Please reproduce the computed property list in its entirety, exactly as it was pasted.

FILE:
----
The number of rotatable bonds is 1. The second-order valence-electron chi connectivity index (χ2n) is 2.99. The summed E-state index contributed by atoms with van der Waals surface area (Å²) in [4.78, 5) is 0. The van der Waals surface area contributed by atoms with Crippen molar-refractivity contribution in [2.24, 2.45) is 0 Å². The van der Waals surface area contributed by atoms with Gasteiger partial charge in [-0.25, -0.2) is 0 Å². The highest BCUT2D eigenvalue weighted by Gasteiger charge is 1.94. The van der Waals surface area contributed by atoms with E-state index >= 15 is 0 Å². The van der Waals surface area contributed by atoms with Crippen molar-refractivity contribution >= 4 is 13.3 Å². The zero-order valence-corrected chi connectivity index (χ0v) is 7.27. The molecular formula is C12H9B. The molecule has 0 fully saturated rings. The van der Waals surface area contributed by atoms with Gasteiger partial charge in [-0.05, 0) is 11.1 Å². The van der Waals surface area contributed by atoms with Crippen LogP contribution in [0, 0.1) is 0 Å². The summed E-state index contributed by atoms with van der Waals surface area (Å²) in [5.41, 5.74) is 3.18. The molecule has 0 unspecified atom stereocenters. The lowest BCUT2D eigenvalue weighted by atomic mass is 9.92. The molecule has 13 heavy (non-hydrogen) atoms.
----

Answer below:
The number of rotatable bonds is 1. The second-order valence-electron chi connectivity index (χ2n) is 2.99. The summed E-state index contributed by atoms with van der Waals surface area (Å²) in [4.78, 5) is 0. The van der Waals surface area contributed by atoms with Crippen molar-refractivity contribution in [2.24, 2.45) is 0 Å². The van der Waals surface area contributed by atoms with Gasteiger partial charge in [-0.25, -0.2) is 0 Å². The highest BCUT2D eigenvalue weighted by Gasteiger charge is 1.94. The van der Waals surface area contributed by atoms with E-state index >= 15 is 0 Å². The van der Waals surface area contributed by atoms with Crippen molar-refractivity contribution >= 4 is 13.3 Å². The zero-order valence-corrected chi connectivity index (χ0v) is 7.27. The molecular formula is C12H9B. The molecule has 0 fully saturated rings. The van der Waals surface area contributed by atoms with Gasteiger partial charge in [-0.05, 0) is 11.1 Å². The van der Waals surface area contributed by atoms with Crippen LogP contribution in [0, 0.1) is 0 Å². The summed E-state index contributed by atoms with van der Waals surface area (Å²) in [5.41, 5.74) is 3.18. The molecule has 0 unspecified atom stereocenters. The lowest BCUT2D eigenvalue weighted by atomic mass is 9.92. The molecule has 13 heavy (non-hydrogen) atoms.